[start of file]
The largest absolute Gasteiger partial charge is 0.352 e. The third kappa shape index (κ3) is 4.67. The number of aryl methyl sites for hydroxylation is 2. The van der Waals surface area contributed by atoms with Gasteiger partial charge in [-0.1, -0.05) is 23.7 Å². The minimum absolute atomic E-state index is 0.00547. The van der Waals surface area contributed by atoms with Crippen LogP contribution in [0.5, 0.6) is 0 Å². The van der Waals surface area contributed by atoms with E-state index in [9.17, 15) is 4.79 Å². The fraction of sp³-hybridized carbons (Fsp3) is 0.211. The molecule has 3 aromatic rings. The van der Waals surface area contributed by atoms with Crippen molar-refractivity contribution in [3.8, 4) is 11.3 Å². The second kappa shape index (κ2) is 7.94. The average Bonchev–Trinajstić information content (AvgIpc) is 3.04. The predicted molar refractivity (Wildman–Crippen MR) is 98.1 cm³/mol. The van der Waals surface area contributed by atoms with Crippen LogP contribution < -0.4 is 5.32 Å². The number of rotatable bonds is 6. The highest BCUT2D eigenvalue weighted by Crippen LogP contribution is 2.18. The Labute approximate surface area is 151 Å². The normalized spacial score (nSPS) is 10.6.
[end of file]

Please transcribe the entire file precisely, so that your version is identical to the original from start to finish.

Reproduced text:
The largest absolute Gasteiger partial charge is 0.352 e. The third kappa shape index (κ3) is 4.67. The number of aryl methyl sites for hydroxylation is 2. The van der Waals surface area contributed by atoms with Gasteiger partial charge in [-0.1, -0.05) is 23.7 Å². The minimum absolute atomic E-state index is 0.00547. The van der Waals surface area contributed by atoms with Crippen LogP contribution in [0.5, 0.6) is 0 Å². The van der Waals surface area contributed by atoms with E-state index in [9.17, 15) is 4.79 Å². The fraction of sp³-hybridized carbons (Fsp3) is 0.211. The molecule has 3 aromatic rings. The van der Waals surface area contributed by atoms with Crippen molar-refractivity contribution in [3.8, 4) is 11.3 Å². The second kappa shape index (κ2) is 7.94. The average Bonchev–Trinajstić information content (AvgIpc) is 3.04. The predicted molar refractivity (Wildman–Crippen MR) is 98.1 cm³/mol. The van der Waals surface area contributed by atoms with Crippen LogP contribution < -0.4 is 5.32 Å². The number of rotatable bonds is 6. The highest BCUT2D eigenvalue weighted by Crippen LogP contribution is 2.18. The Labute approximate surface area is 151 Å². The normalized spacial score (nSPS) is 10.6.